Womhoops Guru

Mel Greenberg covered college and professional women’s basketball for the Philadelphia Inquirer, where he worked for 40 plus years. Greenberg pioneered national coverage of the game, including the original Top 25 women's college poll. His knowledge has earned him nicknames such as "The Guru" and "The Godfather," as well as induction into the Women's Basketball Hall of Fame in 2007.

Friday, June 10, 2016

WNBA Notebook: Catching Up With Skylar Diggins

By Rob Knox @knoxrob1

ARLINGTON, Texas – Skylar Diggins jab-stepped to left and then went to the right, took four dribbles and swished a 13-foot shot from the right wing. 

 She repeated that several times as worked up a serious sweat during pregame warmups  Wednesday night at the College Park Center before the Dallas Wings dropped an 87-79 decision to the Washington Mystics.

 The Notre Dame graduate, sporting red sneakers, laughed with teammates, dribbled, worked on her lateral movement and continued her comeback from a torn anterior cruciate ligament suffered last June 28 in a game against Seattle.

 Diggins has appeared in one game this season. She played 12 minutes on May 21 against San Antonio. 

 Fans are wondering when they’ll see Diggins in games consistently. Officially, according to the Wings, Diggins’ status is day-to-day. 

She could see action as early as Saturday night when the Wings host Candace Parker and the undefeated Los Angeles Sparks at 8:30 p.m. Eastern time. 

 When asked if she knew when she would play or if there was a timetable for her return she wanted to share, Diggins was succinct and polite.

 “No,” she said with a smile as she held a delicious chicken wrap in her hands in the Wings’ locker room. “(The knee) is getting there.”

 A burning furnace of energy, Diggins would much rather be on the court playing, but she understands the decision not to rush her back until she’s fully 100 percent. She signed a contract extension in March, which will keep her in Dallas until at least 2019.

 Diggins expanded on what’s been the most difficult of the process of returning. 

 “Patience,” Diggins said. “Not a lot of athletes have that so I am just surrendering to the process. I would give anything to be out there with my teammates and that’s probably the most frustrating part.” 

 Diggins looked sharp while working with assistant coach Bridget Pettis. She rained in jumpers from all over the floor, drove to the basket, hit a flurry of pull-ups from the foul line. While that work was what the public saw, the real labor occurred away from public view as Diggins endured arduous and grueling rehab sessions. 

 “Being able to walk took a long time,” Diggins said. “It’s just a tedious, long process that you have to surrender to. You have to trust your doctors, trainers, athletic strength and conditioning coaches and just continue to work at it. 

"It’s a marathon and not a sprint. Sometimes you want it all at once. I have a lot of support here from my family, friends, teammates, coaches and doctors. It just goes on and on. I am just staying with the process.”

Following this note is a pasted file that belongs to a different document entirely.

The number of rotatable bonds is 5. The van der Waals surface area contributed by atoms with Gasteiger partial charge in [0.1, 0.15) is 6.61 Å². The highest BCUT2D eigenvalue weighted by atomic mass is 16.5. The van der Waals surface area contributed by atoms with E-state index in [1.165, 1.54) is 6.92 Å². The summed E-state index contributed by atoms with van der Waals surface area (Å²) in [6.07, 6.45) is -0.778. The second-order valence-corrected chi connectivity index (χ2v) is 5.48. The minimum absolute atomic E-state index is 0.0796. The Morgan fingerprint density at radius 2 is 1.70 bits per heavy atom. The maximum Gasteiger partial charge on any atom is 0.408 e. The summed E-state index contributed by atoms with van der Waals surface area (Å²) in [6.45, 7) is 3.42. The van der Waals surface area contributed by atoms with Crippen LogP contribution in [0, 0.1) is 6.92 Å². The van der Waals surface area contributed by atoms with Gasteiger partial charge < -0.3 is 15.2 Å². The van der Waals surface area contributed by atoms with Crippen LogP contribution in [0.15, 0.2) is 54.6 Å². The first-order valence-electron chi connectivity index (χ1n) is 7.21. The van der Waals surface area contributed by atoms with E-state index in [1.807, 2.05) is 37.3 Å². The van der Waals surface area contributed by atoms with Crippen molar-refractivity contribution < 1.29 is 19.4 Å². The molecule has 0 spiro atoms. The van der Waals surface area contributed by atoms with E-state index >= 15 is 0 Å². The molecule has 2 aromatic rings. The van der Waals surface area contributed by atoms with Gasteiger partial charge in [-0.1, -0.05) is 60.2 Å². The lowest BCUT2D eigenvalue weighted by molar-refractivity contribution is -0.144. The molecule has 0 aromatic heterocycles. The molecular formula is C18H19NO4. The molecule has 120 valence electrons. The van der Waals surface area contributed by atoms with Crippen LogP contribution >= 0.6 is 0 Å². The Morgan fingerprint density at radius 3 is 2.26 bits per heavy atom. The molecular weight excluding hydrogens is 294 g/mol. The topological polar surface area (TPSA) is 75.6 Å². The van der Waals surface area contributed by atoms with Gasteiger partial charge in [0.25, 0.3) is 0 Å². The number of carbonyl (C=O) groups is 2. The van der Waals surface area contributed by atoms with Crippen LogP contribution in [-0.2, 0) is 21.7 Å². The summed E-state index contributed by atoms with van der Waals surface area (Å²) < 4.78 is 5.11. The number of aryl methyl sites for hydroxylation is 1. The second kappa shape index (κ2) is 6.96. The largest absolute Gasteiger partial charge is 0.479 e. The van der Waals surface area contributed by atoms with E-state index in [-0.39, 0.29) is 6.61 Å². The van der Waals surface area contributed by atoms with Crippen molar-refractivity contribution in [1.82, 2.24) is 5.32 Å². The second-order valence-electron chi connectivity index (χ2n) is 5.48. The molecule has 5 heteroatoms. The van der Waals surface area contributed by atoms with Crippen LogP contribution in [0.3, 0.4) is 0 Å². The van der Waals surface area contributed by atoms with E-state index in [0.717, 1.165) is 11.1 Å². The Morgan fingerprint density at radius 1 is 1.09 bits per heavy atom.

Already fanatical about their Wings, once Diggins return, the fans will go berserk. The Dallas Wings relocated from Tulsa during the offseason, which was tough because Tulsa supported its team. The Wings players have been delighted that some of their fans from Tulsa have made the regular drive to Arlington to continue supporting them.

 “It’s amazing and we have a ton of support here,” second year guard Brianna Kiesel said. “When we learned we were moving, I think everyone had an open mind.

"Tulsa was great for us and we had a ton of support there. Coming here, we have a new facility, but it’s the same people and that’s big for us. The support here has been next to none. This is a nice place to play and you can hear the crowd, which is big. It’s always a good time.”  

 It’s been a perfect match made in heaven as Dallas has been an awesome market for a WNBA franchise. The fans have been supportive and they have an exciting young team to support. Eight of Dallas’ 12 players have been in the league four years or less. 

 Playing in the state-of-the-art College Park Center on the UT-Arlington campus is a perfect venue for a WNBA arena. It’s loud, intimate and great. It’s like the Mohegan Sun Arena and the lighting is perfect for athletes. 

 Furthermore, it’s a college atmosphere, which makes the game special. Fans stand at the start of each half until the Wings score their first points. The typical tee-shirt tosses and disc-jockey Poizon Ivy keeps the fans entertained as does its outstanding dance team.

 “We were lucky to be able to come to a market like this where women’s basketball and youth basketball thrives,” Diggins said. “It’s one of the biggest sport markets in the country. It’s been nothing but a warm welcome from the city of Dallas, its fans and UT-Arlington since we’ve got here. 

"We love it and have nothing to complain about. We love the community and seeing the youth. It’s been nothing but love from the fans here.”